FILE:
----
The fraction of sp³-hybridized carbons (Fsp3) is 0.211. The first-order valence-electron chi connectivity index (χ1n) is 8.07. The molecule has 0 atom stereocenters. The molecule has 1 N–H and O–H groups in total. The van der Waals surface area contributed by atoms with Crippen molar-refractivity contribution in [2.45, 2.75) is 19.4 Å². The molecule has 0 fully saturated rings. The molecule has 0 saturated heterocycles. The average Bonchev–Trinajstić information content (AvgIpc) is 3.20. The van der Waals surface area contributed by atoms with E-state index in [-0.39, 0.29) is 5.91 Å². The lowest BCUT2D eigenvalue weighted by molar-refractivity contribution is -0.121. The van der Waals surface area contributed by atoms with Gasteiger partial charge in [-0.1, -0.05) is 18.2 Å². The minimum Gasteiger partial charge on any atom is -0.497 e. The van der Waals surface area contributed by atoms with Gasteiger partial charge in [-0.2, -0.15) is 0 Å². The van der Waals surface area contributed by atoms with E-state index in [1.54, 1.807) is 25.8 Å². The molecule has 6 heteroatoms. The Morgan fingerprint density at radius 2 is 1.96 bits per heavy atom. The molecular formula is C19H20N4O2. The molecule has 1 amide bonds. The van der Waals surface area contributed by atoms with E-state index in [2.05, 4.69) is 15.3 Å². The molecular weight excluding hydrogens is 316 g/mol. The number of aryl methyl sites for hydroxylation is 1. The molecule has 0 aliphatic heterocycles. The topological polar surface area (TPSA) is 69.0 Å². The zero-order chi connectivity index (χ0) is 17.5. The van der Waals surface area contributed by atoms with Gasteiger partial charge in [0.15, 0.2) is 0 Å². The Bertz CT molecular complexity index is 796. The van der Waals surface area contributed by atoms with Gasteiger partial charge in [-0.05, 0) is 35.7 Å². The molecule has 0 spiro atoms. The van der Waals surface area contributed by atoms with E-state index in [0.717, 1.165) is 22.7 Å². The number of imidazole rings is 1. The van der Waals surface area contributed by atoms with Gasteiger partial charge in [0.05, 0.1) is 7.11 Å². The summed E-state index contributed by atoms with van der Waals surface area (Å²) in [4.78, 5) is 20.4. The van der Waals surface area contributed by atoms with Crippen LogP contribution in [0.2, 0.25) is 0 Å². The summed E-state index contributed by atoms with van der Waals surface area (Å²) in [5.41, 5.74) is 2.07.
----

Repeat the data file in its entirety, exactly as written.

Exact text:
The fraction of sp³-hybridized carbons (Fsp3) is 0.211. The first-order valence-electron chi connectivity index (χ1n) is 8.07. The molecule has 0 atom stereocenters. The molecule has 1 N–H and O–H groups in total. The van der Waals surface area contributed by atoms with Crippen molar-refractivity contribution in [2.45, 2.75) is 19.4 Å². The molecule has 0 fully saturated rings. The molecule has 0 saturated heterocycles. The average Bonchev–Trinajstić information content (AvgIpc) is 3.20. The van der Waals surface area contributed by atoms with E-state index in [-0.39, 0.29) is 5.91 Å². The lowest BCUT2D eigenvalue weighted by molar-refractivity contribution is -0.121. The van der Waals surface area contributed by atoms with Gasteiger partial charge in [-0.1, -0.05) is 18.2 Å². The minimum Gasteiger partial charge on any atom is -0.497 e. The van der Waals surface area contributed by atoms with Gasteiger partial charge in [-0.2, -0.15) is 0 Å². The van der Waals surface area contributed by atoms with E-state index in [1.54, 1.807) is 25.8 Å². The molecule has 6 heteroatoms. The Morgan fingerprint density at radius 2 is 1.96 bits per heavy atom. The molecular formula is C19H20N4O2. The molecule has 1 amide bonds. The van der Waals surface area contributed by atoms with E-state index in [2.05, 4.69) is 15.3 Å². The molecular weight excluding hydrogens is 316 g/mol. The number of aryl methyl sites for hydroxylation is 1. The molecule has 0 aliphatic heterocycles. The topological polar surface area (TPSA) is 69.0 Å². The zero-order chi connectivity index (χ0) is 17.5. The van der Waals surface area contributed by atoms with Gasteiger partial charge in [0.15, 0.2) is 0 Å². The Bertz CT molecular complexity index is 796. The van der Waals surface area contributed by atoms with Gasteiger partial charge in [-0.05, 0) is 35.7 Å². The molecule has 0 spiro atoms. The van der Waals surface area contributed by atoms with E-state index in [0.717, 1.165) is 22.7 Å². The number of imidazole rings is 1. The van der Waals surface area contributed by atoms with Gasteiger partial charge in [0.05, 0.1) is 7.11 Å². The summed E-state index contributed by atoms with van der Waals surface area (Å²) in [4.78, 5) is 20.4. The van der Waals surface area contributed by atoms with Crippen LogP contribution in [0.2, 0.25) is 0 Å². The summed E-state index contributed by atoms with van der Waals surface area (Å²) in [5.41, 5.74) is 2.07.